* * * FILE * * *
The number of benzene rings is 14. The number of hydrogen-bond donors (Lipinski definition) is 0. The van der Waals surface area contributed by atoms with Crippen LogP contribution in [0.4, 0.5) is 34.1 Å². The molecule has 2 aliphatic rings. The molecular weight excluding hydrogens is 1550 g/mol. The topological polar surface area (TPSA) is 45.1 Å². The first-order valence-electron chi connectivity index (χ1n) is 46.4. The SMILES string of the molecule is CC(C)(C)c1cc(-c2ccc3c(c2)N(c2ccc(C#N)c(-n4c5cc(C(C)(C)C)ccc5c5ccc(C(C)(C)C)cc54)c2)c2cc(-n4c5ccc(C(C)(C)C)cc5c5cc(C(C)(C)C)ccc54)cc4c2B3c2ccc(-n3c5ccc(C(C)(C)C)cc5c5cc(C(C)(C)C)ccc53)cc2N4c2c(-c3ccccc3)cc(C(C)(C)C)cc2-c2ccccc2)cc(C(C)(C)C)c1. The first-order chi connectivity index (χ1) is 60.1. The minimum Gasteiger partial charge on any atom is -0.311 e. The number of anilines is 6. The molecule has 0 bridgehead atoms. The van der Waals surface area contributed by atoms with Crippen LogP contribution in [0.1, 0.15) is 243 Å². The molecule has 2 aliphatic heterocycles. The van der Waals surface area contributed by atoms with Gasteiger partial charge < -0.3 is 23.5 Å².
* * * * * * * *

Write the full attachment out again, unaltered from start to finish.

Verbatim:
The number of benzene rings is 14. The number of hydrogen-bond donors (Lipinski definition) is 0. The van der Waals surface area contributed by atoms with Crippen LogP contribution in [0.4, 0.5) is 34.1 Å². The molecule has 2 aliphatic rings. The molecular weight excluding hydrogens is 1550 g/mol. The topological polar surface area (TPSA) is 45.1 Å². The first-order valence-electron chi connectivity index (χ1n) is 46.4. The SMILES string of the molecule is CC(C)(C)c1cc(-c2ccc3c(c2)N(c2ccc(C#N)c(-n4c5cc(C(C)(C)C)ccc5c5ccc(C(C)(C)C)cc54)c2)c2cc(-n4c5ccc(C(C)(C)C)cc5c5cc(C(C)(C)C)ccc54)cc4c2B3c2ccc(-n3c5ccc(C(C)(C)C)cc5c5cc(C(C)(C)C)ccc53)cc2N4c2c(-c3ccccc3)cc(C(C)(C)C)cc2-c2ccccc2)cc(C(C)(C)C)c1. The first-order chi connectivity index (χ1) is 60.1. The minimum Gasteiger partial charge on any atom is -0.311 e. The number of anilines is 6. The molecule has 0 bridgehead atoms. The van der Waals surface area contributed by atoms with Crippen LogP contribution in [0.1, 0.15) is 243 Å². The molecule has 2 aliphatic heterocycles. The van der Waals surface area contributed by atoms with Gasteiger partial charge < -0.3 is 23.5 Å².